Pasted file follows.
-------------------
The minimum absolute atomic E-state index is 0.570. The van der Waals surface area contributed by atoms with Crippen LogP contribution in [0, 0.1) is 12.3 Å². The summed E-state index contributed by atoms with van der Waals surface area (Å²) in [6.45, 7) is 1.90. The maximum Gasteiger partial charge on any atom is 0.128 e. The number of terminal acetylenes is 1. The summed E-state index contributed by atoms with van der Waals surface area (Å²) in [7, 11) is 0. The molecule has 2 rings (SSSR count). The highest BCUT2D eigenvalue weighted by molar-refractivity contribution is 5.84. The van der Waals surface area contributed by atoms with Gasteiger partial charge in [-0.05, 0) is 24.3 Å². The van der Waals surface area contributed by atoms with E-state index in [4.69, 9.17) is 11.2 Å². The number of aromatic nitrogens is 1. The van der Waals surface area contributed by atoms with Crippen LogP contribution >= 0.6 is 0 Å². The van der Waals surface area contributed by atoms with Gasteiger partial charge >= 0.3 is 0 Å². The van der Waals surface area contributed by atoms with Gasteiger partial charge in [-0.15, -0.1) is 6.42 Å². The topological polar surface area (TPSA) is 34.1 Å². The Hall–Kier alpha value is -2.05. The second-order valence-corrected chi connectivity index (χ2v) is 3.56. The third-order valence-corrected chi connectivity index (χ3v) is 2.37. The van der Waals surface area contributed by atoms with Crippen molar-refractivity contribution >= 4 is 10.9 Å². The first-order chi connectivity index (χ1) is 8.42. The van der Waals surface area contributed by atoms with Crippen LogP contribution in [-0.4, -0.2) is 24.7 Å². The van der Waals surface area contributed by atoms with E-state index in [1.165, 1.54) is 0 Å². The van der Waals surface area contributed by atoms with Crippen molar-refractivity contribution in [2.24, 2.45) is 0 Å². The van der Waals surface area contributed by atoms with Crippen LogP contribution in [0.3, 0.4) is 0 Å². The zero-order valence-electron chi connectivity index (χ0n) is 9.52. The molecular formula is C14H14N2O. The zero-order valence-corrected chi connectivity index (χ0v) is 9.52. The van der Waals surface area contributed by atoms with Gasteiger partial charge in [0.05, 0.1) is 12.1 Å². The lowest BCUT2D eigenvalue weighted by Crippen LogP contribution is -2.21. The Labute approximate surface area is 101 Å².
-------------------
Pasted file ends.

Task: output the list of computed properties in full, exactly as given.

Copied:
The minimum absolute atomic E-state index is 0.570. The van der Waals surface area contributed by atoms with Crippen LogP contribution in [0, 0.1) is 12.3 Å². The summed E-state index contributed by atoms with van der Waals surface area (Å²) in [6.45, 7) is 1.90. The maximum Gasteiger partial charge on any atom is 0.128 e. The number of terminal acetylenes is 1. The summed E-state index contributed by atoms with van der Waals surface area (Å²) in [7, 11) is 0. The molecule has 2 rings (SSSR count). The highest BCUT2D eigenvalue weighted by molar-refractivity contribution is 5.84. The van der Waals surface area contributed by atoms with Gasteiger partial charge in [-0.05, 0) is 24.3 Å². The van der Waals surface area contributed by atoms with E-state index in [4.69, 9.17) is 11.2 Å². The number of aromatic nitrogens is 1. The van der Waals surface area contributed by atoms with Crippen LogP contribution >= 0.6 is 0 Å². The van der Waals surface area contributed by atoms with Gasteiger partial charge >= 0.3 is 0 Å². The van der Waals surface area contributed by atoms with Gasteiger partial charge in [-0.15, -0.1) is 6.42 Å². The topological polar surface area (TPSA) is 34.1 Å². The Hall–Kier alpha value is -2.05. The second-order valence-corrected chi connectivity index (χ2v) is 3.56. The third-order valence-corrected chi connectivity index (χ3v) is 2.37. The van der Waals surface area contributed by atoms with Crippen molar-refractivity contribution >= 4 is 10.9 Å². The first-order chi connectivity index (χ1) is 8.42. The van der Waals surface area contributed by atoms with Crippen LogP contribution in [-0.4, -0.2) is 24.7 Å². The van der Waals surface area contributed by atoms with E-state index in [1.165, 1.54) is 0 Å². The van der Waals surface area contributed by atoms with Crippen molar-refractivity contribution in [2.24, 2.45) is 0 Å². The van der Waals surface area contributed by atoms with Crippen LogP contribution in [0.3, 0.4) is 0 Å². The zero-order valence-electron chi connectivity index (χ0n) is 9.52. The molecular formula is C14H14N2O. The zero-order valence-corrected chi connectivity index (χ0v) is 9.52. The van der Waals surface area contributed by atoms with Gasteiger partial charge in [0.05, 0.1) is 12.1 Å². The lowest BCUT2D eigenvalue weighted by Crippen LogP contribution is -2.21. The Labute approximate surface area is 101 Å².